Rochester, Vermont

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Rochester is a town in Windsor County, Vermont, United States. The population was 1,171 at the 2000 census. Rochester is home to the Quarry Hill Creative Center. Set on the edge of the Green Mountain National Forest, the town is a picturesque tourist destination.



Rochester was granted in 1780, chartered in 1781 to Dudley Chase, Asa Whitcomb and 63 others, then organized in 1788. It was first settled in the winter of 1781-1782 by David Currier and his family.[3] Rochester's boundaries later expanded when the town of Philadelphia was divided up among its neighbors.[4]

The surface of the town is mountainous and broken, but the intervales along the White River provided good farmland for agriculture. There were sites supplying water power for mills. By 1859, when the population was 1,493, industries included one gristmill, several sawmills, one tub factory, and a variety of mechanic shops.[5] The White River Railroad from Bethel opened to Rochester in 1900, but was abandoned in 1933 during the Great Depression.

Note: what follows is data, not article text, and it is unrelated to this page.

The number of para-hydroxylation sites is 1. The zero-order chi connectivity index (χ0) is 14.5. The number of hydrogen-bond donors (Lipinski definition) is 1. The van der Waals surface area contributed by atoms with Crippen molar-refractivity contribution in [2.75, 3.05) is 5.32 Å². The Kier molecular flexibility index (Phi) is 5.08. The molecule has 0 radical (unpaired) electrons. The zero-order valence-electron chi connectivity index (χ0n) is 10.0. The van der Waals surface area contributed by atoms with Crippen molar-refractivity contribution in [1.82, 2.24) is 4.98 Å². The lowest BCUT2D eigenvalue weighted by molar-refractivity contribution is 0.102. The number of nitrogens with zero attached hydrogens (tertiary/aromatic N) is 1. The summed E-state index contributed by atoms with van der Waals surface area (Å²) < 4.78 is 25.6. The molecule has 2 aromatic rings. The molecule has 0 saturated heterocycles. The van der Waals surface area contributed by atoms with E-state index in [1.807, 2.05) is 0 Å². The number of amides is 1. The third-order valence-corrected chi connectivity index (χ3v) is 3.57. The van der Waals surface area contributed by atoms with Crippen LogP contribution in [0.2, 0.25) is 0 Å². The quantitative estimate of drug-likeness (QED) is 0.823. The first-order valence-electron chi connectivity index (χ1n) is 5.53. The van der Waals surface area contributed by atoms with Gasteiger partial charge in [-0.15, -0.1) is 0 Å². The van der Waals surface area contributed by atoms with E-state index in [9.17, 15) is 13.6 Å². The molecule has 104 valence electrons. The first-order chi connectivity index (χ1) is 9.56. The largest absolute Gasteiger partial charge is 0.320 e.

Main Street in 1912

Pierce residence c. 1915

Street scene c. 1915


According to the United States Census Bureau, the town has a total area of 56.2 square miles (145.6 km2), of which, 56.2 square miles (145.5 km2) of it is land and 0.1 square miles (0.1 km2) of it (0.09%) is water. Rochester is drained by the White River.

The town is crossed by Vermont Route 73 and Vermont Route 100.


As of the census[1] of 2000, there were 1,171 people, 511 households, and 330 families residing in the town. The population density was 20.8 people per square mile (8.0/km2). There were 768 housing units at an average density of 13.7/sq mi (5.3/km2). The racial makeup of the town was 98.46% White, 0.17% African American, 0.17% Asian, and 1.20% from two or more races. Hispanic or Latino of any race were 1.20% of the population.

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